Thursday, February 11, 2016

CBS Analysis

The mass media company CBS Corp. (CBS), headquartered in New York City, publishes earnings on Thursday after the closing bell.

[CBS in Wikipedia]


I shall use the MAR series of options, which trades for the last time 36 days hence, on March 18.


Implied volatility stands at 57%, which is double the VIX, a measure of volatility of the S&P 500 index. DIS’s volatility stands at the peak of its most recent range. The price used in analysis was $42.47.

Ranges implied by options and earnings
WeekSD1 68.2%SD2 95%Earns
Implied volatility 1 and 2 standard deviations; maximum earns move

The Trade

CBS has been in a downtrend since March 2014. The most recent leg down began in May 2015, hit a lower low on Sept. 28, 2015, and then retraced a portion of the decline in what appears to be a sideways correction within a downtrend. It is a bearish chart.

Two of the last four earnings announcement were followed the next trading session with higher prices.

Brokers collectively come down with a 45% enthusiasm index, with 68% of 22 analysts issuing strong buy recommendations.

I shall use a direction-neutral strategy for this play.

Iron condor, short the $47.50 calls and long the $50 calls,
short the $35 puts and long the $32.50 puts,
sold for a credit and expiring March 19.
Probability of expiring out-of-the-money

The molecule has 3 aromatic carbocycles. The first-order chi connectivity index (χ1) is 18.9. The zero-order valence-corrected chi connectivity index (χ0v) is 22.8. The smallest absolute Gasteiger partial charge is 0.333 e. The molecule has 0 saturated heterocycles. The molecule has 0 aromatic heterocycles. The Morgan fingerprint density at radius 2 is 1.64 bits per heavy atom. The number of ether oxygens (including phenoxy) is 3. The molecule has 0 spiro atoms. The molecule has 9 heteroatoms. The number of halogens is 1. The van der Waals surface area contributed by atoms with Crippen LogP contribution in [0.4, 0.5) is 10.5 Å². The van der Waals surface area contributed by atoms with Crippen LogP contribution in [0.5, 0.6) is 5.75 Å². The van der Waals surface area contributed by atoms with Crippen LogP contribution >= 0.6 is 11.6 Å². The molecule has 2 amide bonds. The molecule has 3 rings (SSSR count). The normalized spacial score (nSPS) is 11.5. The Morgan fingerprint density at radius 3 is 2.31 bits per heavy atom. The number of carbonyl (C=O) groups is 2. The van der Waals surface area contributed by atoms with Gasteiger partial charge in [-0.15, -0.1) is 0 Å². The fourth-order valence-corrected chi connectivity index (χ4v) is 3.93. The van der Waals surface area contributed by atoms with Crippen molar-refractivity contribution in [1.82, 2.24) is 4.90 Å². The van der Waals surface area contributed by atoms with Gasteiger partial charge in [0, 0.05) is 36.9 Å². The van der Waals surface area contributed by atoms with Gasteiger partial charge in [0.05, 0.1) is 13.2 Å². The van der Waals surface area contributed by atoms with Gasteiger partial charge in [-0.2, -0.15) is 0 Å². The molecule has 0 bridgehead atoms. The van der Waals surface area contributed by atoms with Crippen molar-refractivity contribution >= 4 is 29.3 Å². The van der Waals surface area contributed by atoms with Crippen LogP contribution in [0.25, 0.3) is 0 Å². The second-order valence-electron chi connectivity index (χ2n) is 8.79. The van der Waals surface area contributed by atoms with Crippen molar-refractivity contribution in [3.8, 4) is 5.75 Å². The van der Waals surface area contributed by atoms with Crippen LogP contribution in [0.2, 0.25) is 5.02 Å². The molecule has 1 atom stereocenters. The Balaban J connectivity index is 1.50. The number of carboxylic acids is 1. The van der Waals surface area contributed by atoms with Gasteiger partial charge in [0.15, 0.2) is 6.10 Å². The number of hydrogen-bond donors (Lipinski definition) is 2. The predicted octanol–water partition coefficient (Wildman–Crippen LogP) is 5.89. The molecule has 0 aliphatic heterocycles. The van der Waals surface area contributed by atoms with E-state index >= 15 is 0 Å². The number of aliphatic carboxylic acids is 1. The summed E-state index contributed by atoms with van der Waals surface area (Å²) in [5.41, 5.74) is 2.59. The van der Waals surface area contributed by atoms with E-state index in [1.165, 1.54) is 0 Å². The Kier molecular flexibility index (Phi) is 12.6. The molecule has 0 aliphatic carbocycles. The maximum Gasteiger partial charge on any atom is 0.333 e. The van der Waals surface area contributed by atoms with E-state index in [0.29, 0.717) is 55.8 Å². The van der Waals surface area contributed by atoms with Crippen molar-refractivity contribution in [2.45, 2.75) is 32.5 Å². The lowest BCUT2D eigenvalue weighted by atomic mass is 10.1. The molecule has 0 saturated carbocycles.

This is the by-the-book construction, with the short options above 80% of expiring out of the money but as close to that level as I can get.

The premium is $0.55, which is 22% of the width of the position’s wings. My ideal percentage of width is 33%, so that metric is low. The stock at the time of entry was priced at $x.xx.

The risk/reward ratio is 3.5:1, which is higher than my 3:1 maximum.

The zone of profit in the proposed trade covers a $3.75 move either way, which is sufficient to cover the post-earnings ranges. The biggest immediate move after each of the past four earnings announcements was $2.06, and the average was $1.43. After eliminating the maximum and minimum post-earnings movements, the core tendency is $1.11. It is, however, way narrower than the one standard deviation range.

The options grid doesn't allow much flexibility. Moving the short puts in one strike to $37.50 puts creates a 74% chance of expiring out of the money to the downside, which is far lower than I like. Moving the calls in on the calls side creates a 68% of expiring OTM, which is way too narrow.

Decision for My Account

Given the metrics described above and the lack of flexibility on the options grid, I am declining to take a trade on CBS.

-- Tim Bovee, Portland, Oregon, Feb. 11, 2016


Tradecraft: Playing the odds to build winning stock market trades from options, a description of how I trade, can be read here.

Elliott wave analysis tracks patterns in price movements. StockCharts has a good explainer. The principal practioner of Elliott wave analysis is Robert Prechter at Elliott Wave International. His book, Elliott Wave Principle, is a must-read for people interested in this form of analysis, as is his most recent publication, Visual Guide to Elliott Wave Trading


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Tim Bovee, Private Trader tracks the analysis and trades of a private trader for his own accounts. Nothing in this blog constitutes a recommendation to buy or sell stocks, options or any other financial instrument. The only purpose of this blog is to provide education and entertainment.
No trader is ever 100 percent successful in his or her trades. Trading in the stock and option markets is risky and uncertain. Each trader must make trading decisions for his or her own account, and take responsibility for the consequences.

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